Submitted to: Subtropical Plant Science
Publication Type: Peer Reviewed Journal
Publication Acceptance Date: 5/9/2011
Publication Date: 8/23/2011
Publication URL: http://handle.nal.usda.gov/10113/57335
Citation: Makus, D.J. 2011. Watermelon transplanted by chisel, strip-tillage, and bedding methods produce similar yield and quality. Subtropical Plant Science. 63:7-13. Interpretive Summary: Constraints to watermelon production in south Texas (Lat. 26º26’N) typically include wind (-blown soil erosion and vine wilting/movement), intense sunlight, and timely water application. In order to evaluate the impact of planting into high surface residue soil, watermelon seedlings were transplanted by two relatively low disruptive methods, chiseling and strip-tilling, and by the standard soil disruptive method of discing/roto-tilling and bedding. Transplanting watermelon seedlings into a high surface mulch, either by chiseling or strip-tilling, resulted in watermelon yields and quality comparable to the standard field preparation methods which require higher energy inputs of fuel and equipment (capital) to form transplant beds. There were no differences in water use, but upper soil temperatures were reduced by not disturbing the mulch in the chisel and strip-tilled plots compared to the bare ground beds. The seeded ‘Jamboree’ cultivar responded best to the presence of high mulch as opposed to bare ground beds by producing a higher percentage of marketable fruits. The smaller-sized seedless ‘Tri-X 313’ cultivar produced more marketable fruit than did ‘Jamboree’, probably due to its ability not to split when high rainfall events occurred late in the growing season.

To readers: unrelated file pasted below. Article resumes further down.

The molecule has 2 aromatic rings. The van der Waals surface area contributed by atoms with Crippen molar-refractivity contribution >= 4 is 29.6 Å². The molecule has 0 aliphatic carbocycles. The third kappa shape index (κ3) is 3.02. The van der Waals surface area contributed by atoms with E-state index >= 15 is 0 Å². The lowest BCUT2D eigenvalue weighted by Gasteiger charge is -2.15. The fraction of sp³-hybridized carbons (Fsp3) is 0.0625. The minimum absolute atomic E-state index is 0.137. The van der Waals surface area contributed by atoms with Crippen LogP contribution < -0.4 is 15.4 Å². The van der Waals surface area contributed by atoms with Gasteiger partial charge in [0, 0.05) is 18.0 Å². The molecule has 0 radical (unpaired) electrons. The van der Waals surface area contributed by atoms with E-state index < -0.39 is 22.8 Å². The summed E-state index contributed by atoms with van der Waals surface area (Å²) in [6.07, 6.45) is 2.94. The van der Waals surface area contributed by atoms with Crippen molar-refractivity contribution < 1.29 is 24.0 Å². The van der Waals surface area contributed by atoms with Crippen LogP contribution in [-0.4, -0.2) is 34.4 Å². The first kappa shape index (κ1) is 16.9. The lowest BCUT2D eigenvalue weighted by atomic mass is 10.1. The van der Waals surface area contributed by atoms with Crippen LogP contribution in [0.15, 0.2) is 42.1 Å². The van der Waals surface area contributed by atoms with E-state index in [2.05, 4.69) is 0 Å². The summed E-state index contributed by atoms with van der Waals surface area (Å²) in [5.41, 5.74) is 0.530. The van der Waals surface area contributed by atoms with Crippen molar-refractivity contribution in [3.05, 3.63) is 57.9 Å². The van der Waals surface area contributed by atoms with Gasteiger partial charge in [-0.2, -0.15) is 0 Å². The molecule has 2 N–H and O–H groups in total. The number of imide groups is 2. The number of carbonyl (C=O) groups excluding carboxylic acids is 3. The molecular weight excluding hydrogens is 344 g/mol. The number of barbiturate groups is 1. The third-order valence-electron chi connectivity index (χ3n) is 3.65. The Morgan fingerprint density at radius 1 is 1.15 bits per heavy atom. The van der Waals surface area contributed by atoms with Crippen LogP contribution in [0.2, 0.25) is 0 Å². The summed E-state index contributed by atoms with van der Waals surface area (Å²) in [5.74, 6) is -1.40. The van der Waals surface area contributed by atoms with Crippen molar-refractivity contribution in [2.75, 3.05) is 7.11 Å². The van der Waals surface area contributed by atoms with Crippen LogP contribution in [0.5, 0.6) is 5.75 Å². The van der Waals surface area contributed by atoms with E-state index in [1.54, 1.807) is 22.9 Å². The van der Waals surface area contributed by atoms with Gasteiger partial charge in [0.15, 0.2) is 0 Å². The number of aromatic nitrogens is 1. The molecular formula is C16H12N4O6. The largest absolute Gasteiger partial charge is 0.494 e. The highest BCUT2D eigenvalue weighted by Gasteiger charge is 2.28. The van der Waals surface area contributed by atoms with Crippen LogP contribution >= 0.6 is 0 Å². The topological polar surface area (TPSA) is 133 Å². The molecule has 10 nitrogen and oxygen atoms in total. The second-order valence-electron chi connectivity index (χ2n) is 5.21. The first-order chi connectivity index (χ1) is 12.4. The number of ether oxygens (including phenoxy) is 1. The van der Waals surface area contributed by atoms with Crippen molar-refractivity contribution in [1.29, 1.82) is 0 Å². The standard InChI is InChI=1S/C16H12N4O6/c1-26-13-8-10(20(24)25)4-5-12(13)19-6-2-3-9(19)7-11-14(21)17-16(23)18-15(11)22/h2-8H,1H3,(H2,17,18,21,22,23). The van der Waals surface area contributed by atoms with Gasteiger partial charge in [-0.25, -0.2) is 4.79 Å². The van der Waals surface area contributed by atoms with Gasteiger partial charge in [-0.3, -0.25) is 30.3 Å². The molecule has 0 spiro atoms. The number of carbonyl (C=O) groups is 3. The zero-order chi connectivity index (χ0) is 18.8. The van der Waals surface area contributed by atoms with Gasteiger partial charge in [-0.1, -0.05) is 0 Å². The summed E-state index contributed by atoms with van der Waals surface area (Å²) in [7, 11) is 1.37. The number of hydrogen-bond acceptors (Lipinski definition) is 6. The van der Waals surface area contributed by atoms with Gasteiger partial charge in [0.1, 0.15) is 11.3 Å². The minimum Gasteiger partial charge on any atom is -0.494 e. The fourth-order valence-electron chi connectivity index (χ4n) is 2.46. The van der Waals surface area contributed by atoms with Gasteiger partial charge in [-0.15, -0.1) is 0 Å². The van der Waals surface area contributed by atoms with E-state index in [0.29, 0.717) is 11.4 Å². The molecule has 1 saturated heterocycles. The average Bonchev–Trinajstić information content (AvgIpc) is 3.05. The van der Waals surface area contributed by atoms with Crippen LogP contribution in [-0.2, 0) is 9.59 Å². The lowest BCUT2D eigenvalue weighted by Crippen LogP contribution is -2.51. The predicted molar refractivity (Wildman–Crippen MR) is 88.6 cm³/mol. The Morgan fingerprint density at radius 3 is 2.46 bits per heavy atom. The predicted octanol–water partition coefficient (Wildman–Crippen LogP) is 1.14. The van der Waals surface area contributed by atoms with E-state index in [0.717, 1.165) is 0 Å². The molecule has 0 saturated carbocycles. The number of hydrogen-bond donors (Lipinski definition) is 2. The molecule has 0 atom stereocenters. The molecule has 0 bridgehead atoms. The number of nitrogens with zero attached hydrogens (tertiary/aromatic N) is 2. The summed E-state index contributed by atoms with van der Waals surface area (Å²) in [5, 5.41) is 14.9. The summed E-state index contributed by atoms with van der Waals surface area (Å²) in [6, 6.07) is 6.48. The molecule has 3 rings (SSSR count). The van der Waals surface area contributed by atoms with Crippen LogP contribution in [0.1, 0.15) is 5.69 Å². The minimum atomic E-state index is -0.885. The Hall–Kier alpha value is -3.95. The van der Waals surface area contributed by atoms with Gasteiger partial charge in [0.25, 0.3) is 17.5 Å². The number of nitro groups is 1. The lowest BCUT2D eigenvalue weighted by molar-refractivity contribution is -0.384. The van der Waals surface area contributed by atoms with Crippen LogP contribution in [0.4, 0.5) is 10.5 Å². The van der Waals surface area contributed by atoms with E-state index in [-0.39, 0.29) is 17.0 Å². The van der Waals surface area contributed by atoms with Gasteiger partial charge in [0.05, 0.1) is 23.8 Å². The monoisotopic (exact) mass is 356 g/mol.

Technical Abstract: Watermelon plants grown in semi-arid, subtropical south Texas (Lat. 26° N) are subject to wind and high solar loads. In an effort to provide an environment that would reduce wind-related sand blasting, early transplant desiccation, and vine damage and reduced soil temperatures, watermelon seedlings were transplanted into chisel- and strip-tilled high surface residue (14 t/ha) Raymondville silt-loam soil and compared to the standard method of plowing and bedding. A diploid, ‘Jamboree’, and a triploid ‘Tri-X 313’ watermelon were used as sub-plots in a transplant establishment (main-plots) experiment with four replications. Maintaining high soil residue reduced average daily soil temperatures in the chisel and strip-tilled establishment plots at 5 (P=0.03), 10 (P=0.20), and 30 cm (P=0.01) depths compared to bedded melons. Daily maximum surface temperatures (unreplicated), measured by IR thermometry, were lowest in the bedded plots, suggesting that soil cooling by water loss might be the reason for the lower temperatures. However, seasonal moisture at 30 cm was influenced only by date and not by transplant method. Rainfall for the experimental period was unseasonably high (52% of ET). Plant establishment method did not influence average fruit weight, marketable fruit weight, or marketable fruit number, but planting into high residue soil increased both marketable yield (%) and marketable fruit (%) with ‘Jamboree’ showing the greatest response to a high residue environment. Fruit quality attributes were not affected by plant establishment method, but ‘Tri-X 313’ soluble solids (%) was higher than that of ‘Jamboree’ (12.0 vs. 11.5 %). Cultivars did differ in fruit weight, marketable fruit, and marketable yield (%), and marketable fruit number (%).